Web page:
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  • Management of drug-resistant epilepsy

    Management of drug-resistant epilepsy


    • Drug-resistant epilepsy (DRE), also known as refractory epilepsy or pharmacoresistant epilepsy, is defined as failure of adequate trials of two tolerated and appropriately chosen and used antiepileptic drugs (AED schedules) (whether as monotherapies or in combination) to achieve sustained seizure freedom. The probability that the next medication will achieve seizure freedom drops with every failed AED; for example after two failed AEDs the probability that the third will achieve seizure freedom is around 4%. Drug-resistant epilepsy is commonly diagnosed after several years of uncontrolled seizures however in most cases it is evident much earlier. Approximately 30% of people with epilepsy have a drug-resistant form.

      When 2 AEDs regimens have failed to produce sustained seizure-freedom, it is important to initiate other treatments to control seizures. Next to indirect consequences like injuries from falls, accidents, drowning and impairment in daily life, seizure control is critical because uncontrolled seizures -specifically generalized tonic clonic seizures- can damage the brain and increase the risk for sudden unexpected death in epilepsy called SUDEP. The first step is for physicians to refer their DRE patients to an epilepsy center in which a presurgical evaluation can be carried out in order to assess whether a patient is a candidate for epilepsy surgery or not. For those patients who are not surgical candidates, those who decline brain surgery or those in which brain surgery fails to produce long term seizure freedom, vagus nerve stimulation and/or a diet can be recommended.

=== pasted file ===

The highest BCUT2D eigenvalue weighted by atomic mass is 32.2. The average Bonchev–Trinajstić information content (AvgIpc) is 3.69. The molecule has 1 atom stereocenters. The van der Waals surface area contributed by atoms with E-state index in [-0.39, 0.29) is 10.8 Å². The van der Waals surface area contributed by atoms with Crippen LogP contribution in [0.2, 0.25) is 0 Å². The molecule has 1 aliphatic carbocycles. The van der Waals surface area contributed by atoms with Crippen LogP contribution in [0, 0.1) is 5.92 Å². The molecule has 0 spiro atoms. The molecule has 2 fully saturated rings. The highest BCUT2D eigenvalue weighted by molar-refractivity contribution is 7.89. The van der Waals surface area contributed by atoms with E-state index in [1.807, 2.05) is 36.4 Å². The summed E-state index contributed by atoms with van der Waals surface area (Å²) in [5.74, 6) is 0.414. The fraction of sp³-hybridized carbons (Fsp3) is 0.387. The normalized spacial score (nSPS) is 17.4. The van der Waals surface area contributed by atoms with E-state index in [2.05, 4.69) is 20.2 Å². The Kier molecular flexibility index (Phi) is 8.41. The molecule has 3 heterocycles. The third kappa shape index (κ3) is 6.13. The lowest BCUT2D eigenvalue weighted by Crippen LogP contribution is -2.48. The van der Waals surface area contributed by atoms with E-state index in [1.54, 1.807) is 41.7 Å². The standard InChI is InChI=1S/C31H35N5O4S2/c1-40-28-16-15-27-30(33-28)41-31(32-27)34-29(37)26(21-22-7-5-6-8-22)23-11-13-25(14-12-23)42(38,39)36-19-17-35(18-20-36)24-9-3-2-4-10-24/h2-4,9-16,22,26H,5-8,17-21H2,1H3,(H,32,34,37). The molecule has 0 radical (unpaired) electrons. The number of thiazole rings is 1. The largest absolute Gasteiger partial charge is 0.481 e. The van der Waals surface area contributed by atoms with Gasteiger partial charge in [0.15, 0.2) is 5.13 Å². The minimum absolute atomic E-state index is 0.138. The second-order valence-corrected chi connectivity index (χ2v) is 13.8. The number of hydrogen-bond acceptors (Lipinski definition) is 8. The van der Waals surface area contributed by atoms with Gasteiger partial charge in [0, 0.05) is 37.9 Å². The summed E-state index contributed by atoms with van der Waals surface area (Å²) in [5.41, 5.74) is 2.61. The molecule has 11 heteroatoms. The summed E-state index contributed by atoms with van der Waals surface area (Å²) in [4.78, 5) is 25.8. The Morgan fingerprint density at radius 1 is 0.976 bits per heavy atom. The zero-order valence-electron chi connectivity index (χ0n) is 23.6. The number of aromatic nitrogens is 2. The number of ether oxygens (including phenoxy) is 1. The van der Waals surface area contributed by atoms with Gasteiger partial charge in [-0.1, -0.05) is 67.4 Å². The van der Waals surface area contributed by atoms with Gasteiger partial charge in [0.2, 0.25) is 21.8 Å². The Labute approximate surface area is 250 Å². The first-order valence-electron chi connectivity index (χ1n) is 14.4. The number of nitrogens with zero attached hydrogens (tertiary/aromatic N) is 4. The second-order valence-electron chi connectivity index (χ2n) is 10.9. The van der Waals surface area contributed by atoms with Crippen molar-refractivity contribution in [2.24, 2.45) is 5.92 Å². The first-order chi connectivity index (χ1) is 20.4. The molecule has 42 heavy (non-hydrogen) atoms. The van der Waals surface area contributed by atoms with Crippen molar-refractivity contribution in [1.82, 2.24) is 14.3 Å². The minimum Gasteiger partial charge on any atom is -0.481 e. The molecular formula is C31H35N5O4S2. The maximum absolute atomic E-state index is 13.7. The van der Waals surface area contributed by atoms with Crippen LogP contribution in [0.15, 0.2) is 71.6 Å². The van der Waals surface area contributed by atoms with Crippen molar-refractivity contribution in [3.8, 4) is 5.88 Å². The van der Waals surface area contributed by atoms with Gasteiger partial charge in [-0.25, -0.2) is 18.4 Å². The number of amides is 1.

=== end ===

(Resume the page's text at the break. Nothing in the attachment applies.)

In epilepsy surgery a distinction can be made between resective and disconnective procedures. In a resective procedure the area of the brain that causes the seizures is removed. In a disconnective procedure the neural connections in the brain that allow the seizures to spread are disconnected. In most cases epilepsy surgery is only an option when the area of the brain that causes the seizures - the so-called epileptic focus can be clearly identified and is not responsible for critical functions such as language. Several imaging techniques such as magnetic resonance tomography and functional techniques like electrocorticography are used to demarcate the epileptic focus clearly.

      Temporal lobe epilepsy (TLE) in which the epileptic focus is in the temporal lobe, is one of the most common types of epilepsy in adolescents and adults. Hence temporal lobe resection, during which the whole temporal lobe or just a part of the temporal lobe for example the hippocampus or the amygdala is removed, is the most common epilepsy surgery procedure. Between 40 and 60% of patients that undergo temporal lobe resection are continuously seizure free The surgery itself is very safe with a mortality of 0%. The risk for neurologic complications from a temporal lobe resection is around 3 to 7%



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